8. Literary theory is like a sausage machine.

    It doesn’t really matter what meat you feed into it, what comes out at the other end is just sausages.

    • Yes, and academia for many decades has been about the regurgitating of the ‘original thoughts’ from the student which are actually the ‘original thoughts’ of the tutor. In addition, the selling of education to Third World students has dramatically lowered standards to Third World levels.

  9. Left and Right are distracting and erroneous terms. Many people take what is called a Left view on some issues and a Right view on others and spend a lot of time in the middle.

    Censorship is not confined to one side or the other and to claim it is, is simply wrong.

    Freedom of speech and robust debate where all views are allowed is the foundation of intelligent and informed discourse.

    • Santoculto says

      ”Left and Right are distracting and erroneous terms.”

      The better word is



      people because they are quite [socially] instinctive, they on avg can’t surpass their instinctive modes and try to understand the macro-reality via neutral ways.

    • Constance McGillicuddy says

      rosross: “Many people take what is called a Left view on some issues and a Right view on others and spend a lot of time in the middle.”

      That is true in much of the world. In the Academy, it is nonsense. In the Academy, the overwhelming majority take the Left view on all issues and a few silenced malcontents take some middle or Right views on a very few issues.

      rosross: “Censorship is not confined to one side or the other and to claim it is, is simply wrong.”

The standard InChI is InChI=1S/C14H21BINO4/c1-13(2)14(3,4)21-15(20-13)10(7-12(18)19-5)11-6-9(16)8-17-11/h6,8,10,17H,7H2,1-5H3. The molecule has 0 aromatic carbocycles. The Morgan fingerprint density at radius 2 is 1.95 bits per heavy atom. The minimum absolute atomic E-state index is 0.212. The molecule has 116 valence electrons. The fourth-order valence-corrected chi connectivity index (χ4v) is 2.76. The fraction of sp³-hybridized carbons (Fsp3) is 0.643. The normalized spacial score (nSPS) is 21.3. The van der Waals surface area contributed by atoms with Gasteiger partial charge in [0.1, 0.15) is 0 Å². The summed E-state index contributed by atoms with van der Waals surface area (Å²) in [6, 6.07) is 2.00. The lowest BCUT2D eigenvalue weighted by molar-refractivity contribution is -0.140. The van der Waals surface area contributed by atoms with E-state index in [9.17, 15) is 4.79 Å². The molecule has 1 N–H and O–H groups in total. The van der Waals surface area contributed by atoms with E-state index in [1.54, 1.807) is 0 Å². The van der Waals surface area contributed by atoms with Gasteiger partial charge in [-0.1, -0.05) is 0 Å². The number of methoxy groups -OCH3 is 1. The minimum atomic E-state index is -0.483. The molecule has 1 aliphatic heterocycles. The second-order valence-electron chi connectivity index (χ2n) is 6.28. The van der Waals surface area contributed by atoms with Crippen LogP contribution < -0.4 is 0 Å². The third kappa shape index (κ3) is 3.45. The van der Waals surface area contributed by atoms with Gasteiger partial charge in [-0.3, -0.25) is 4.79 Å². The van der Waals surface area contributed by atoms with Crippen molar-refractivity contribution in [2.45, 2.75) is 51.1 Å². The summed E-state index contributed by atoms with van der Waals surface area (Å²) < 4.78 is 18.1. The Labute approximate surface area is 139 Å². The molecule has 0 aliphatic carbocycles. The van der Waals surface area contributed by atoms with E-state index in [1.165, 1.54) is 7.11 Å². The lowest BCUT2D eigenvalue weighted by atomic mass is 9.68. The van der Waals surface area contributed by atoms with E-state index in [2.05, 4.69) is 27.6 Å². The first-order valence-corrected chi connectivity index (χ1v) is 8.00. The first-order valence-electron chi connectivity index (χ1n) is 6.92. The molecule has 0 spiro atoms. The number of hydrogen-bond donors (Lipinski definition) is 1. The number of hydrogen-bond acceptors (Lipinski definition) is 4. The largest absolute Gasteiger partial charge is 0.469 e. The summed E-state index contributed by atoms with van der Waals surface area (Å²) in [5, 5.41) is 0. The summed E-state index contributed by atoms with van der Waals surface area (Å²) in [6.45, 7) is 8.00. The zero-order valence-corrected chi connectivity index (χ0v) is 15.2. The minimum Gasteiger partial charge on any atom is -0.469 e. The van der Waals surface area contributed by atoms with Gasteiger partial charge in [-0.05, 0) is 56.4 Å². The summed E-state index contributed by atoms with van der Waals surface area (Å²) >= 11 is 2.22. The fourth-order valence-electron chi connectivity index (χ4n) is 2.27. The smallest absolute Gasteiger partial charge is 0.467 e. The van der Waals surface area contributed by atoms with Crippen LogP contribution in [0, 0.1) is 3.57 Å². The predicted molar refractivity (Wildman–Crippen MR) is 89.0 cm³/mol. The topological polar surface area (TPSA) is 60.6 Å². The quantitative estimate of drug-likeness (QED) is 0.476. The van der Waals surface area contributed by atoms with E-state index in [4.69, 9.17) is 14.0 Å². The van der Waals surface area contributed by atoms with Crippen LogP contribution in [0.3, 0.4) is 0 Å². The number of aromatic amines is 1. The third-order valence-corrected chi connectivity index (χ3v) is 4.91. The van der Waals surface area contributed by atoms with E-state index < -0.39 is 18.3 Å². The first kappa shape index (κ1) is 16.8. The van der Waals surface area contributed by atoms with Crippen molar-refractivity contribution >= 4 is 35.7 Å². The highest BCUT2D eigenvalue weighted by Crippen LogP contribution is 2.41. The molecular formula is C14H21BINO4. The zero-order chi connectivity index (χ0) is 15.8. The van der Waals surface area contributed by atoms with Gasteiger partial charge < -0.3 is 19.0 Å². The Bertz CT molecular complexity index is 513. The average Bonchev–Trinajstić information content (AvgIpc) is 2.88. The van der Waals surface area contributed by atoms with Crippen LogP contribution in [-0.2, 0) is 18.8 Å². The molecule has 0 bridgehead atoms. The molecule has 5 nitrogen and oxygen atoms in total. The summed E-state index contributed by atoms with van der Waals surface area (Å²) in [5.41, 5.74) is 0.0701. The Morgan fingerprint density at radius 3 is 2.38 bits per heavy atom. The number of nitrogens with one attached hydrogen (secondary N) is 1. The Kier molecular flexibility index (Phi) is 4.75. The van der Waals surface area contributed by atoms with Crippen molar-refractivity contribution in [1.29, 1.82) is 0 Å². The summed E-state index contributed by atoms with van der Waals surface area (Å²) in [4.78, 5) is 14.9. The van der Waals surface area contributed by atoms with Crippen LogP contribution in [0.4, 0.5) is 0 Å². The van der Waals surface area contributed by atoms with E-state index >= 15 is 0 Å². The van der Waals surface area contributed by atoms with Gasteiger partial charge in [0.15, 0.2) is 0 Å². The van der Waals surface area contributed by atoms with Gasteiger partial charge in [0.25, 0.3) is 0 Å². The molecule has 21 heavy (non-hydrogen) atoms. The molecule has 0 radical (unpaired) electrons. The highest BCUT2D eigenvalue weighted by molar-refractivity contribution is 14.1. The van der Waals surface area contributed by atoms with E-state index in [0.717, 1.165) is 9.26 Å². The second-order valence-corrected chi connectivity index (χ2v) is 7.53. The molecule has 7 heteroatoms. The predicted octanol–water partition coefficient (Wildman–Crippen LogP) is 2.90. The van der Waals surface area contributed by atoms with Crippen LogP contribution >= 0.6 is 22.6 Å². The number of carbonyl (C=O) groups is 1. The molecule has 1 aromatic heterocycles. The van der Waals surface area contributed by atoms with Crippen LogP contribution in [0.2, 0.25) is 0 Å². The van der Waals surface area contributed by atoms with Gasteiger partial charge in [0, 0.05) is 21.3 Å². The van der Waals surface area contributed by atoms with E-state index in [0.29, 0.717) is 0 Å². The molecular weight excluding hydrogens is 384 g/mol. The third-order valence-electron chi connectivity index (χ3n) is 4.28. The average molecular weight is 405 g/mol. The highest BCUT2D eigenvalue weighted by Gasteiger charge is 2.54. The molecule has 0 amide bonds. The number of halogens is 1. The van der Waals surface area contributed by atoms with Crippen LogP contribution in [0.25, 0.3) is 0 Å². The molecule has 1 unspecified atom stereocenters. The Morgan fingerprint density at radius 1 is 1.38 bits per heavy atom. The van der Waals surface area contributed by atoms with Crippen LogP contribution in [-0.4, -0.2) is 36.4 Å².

A remarkably absurd assertion in the face of very clear facts.

      Here let me try: Unicorns have overrun modern society and present and clear and present menace to us all. To claim otherwise is simply wrong.

      See? I can say absurdly wrong things with no evidence too.

      • I was talking about the public in general. Systems drive behaviour but then the system allows it to happen.

        The unicorn comment makes no sense.

  10. Santoculto says

    (((Frankfurt School))) make a excellent job to find the internal divergencesamong people and to create two quasi-complete opposite narratives to fight one each other.

    [New] Left [socially/sexually liberal, ambiguous thinking style, guilty culture] is real as well [Old] Right [socially/sexually conservative, binnary thinking style, shame culture]

  11. Bill Haywood says

    To the list of English department shortcomings we can add the death of evidence. This article makes sweeping claims without one name, citation, villain, or example,

    • Constance McGillicuddy says

      And yet you don’t even attempt to name, let alone refute, a single one.

      How telling.

  12. Killer Marmot says

    At one time, professors saw their job as one of education. Now many in the humanities see their job as one of advancing a specific political cause.

    Exposing a student to a multitude of viewpoints makes sense for the former job, but not so much for the latter.

  13. Some of this is for the obvious reason – academics in the humanities have to come up with something original in order to be recognized, get tenure etc and frankly there is not much left that is original (unlike the STEM fields where every day there is something new). What can you say about Bronte that hasn’t already been said by 500 graduate students already. So their ‘solution’ is to come up with garbage and pretend that is it some revolutionary

  14. Doug says

    And trolls still ask…”what exactly is ‘Cultural Marxism?'”

  15. Walter says

    History departments are much less guilty of politicized one dimensionality than English ones as a rule but this is a real problem for sure.

    • Constance McGillicuddy says

      And hippos are much less heavy than elephants, as a rule.